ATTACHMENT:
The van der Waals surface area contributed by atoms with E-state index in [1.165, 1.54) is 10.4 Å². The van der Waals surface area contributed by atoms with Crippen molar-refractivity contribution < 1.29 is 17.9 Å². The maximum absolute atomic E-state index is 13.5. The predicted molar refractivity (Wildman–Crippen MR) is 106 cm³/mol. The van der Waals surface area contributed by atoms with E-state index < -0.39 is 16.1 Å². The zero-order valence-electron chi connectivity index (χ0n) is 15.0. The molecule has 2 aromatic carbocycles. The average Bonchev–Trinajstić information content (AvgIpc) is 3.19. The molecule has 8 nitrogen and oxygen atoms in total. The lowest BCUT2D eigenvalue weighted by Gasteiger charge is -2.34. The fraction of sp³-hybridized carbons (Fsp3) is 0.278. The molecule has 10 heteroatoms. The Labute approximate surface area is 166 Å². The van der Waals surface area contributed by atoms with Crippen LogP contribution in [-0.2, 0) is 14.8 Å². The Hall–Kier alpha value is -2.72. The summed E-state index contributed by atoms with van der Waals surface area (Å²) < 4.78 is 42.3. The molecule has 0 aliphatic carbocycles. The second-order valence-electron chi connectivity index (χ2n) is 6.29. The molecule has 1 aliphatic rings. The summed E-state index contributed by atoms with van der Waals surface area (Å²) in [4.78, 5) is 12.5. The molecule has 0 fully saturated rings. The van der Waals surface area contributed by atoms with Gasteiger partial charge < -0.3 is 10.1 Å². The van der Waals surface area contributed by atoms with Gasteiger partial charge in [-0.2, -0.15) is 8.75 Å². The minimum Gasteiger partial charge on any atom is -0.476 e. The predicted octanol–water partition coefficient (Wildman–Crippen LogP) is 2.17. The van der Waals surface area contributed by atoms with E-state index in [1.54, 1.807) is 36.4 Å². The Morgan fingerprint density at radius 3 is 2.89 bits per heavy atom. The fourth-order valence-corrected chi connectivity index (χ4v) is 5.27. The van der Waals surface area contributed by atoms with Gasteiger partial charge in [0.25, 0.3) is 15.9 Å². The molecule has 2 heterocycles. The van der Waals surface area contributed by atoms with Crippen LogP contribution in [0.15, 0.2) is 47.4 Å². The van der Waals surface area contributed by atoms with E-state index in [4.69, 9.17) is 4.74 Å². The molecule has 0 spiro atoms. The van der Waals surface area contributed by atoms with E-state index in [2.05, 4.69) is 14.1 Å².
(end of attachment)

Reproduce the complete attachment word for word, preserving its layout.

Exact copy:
The van der Waals surface area contributed by atoms with E-state index in [1.165, 1.54) is 10.4 Å². The van der Waals surface area contributed by atoms with Crippen molar-refractivity contribution < 1.29 is 17.9 Å². The maximum absolute atomic E-state index is 13.5. The predicted molar refractivity (Wildman–Crippen MR) is 106 cm³/mol. The van der Waals surface area contributed by atoms with E-state index < -0.39 is 16.1 Å². The zero-order valence-electron chi connectivity index (χ0n) is 15.0. The molecule has 2 aromatic carbocycles. The average Bonchev–Trinajstić information content (AvgIpc) is 3.19. The molecule has 8 nitrogen and oxygen atoms in total. The lowest BCUT2D eigenvalue weighted by Gasteiger charge is -2.34. The fraction of sp³-hybridized carbons (Fsp3) is 0.278. The molecule has 10 heteroatoms. The Labute approximate surface area is 166 Å². The van der Waals surface area contributed by atoms with Crippen LogP contribution in [-0.2, 0) is 14.8 Å². The Hall–Kier alpha value is -2.72. The summed E-state index contributed by atoms with van der Waals surface area (Å²) < 4.78 is 42.3. The molecule has 0 aliphatic carbocycles. The second-order valence-electron chi connectivity index (χ2n) is 6.29. The molecule has 1 aliphatic rings. The summed E-state index contributed by atoms with van der Waals surface area (Å²) in [4.78, 5) is 12.5. The molecule has 0 fully saturated rings. The van der Waals surface area contributed by atoms with Gasteiger partial charge < -0.3 is 10.1 Å². The van der Waals surface area contributed by atoms with Gasteiger partial charge in [-0.2, -0.15) is 8.75 Å². The minimum Gasteiger partial charge on any atom is -0.476 e. The predicted octanol–water partition coefficient (Wildman–Crippen LogP) is 2.17. The van der Waals surface area contributed by atoms with E-state index in [1.54, 1.807) is 36.4 Å². The Morgan fingerprint density at radius 3 is 2.89 bits per heavy atom. The fourth-order valence-corrected chi connectivity index (χ4v) is 5.27. The van der Waals surface area contributed by atoms with Gasteiger partial charge in [0.25, 0.3) is 15.9 Å². The molecule has 2 heterocycles. The van der Waals surface area contributed by atoms with Crippen LogP contribution in [0.15, 0.2) is 47.4 Å². The van der Waals surface area contributed by atoms with E-state index in [4.69, 9.17) is 4.74 Å². The molecule has 0 spiro atoms. The van der Waals surface area contributed by atoms with E-state index in [2.05, 4.69) is 14.1 Å².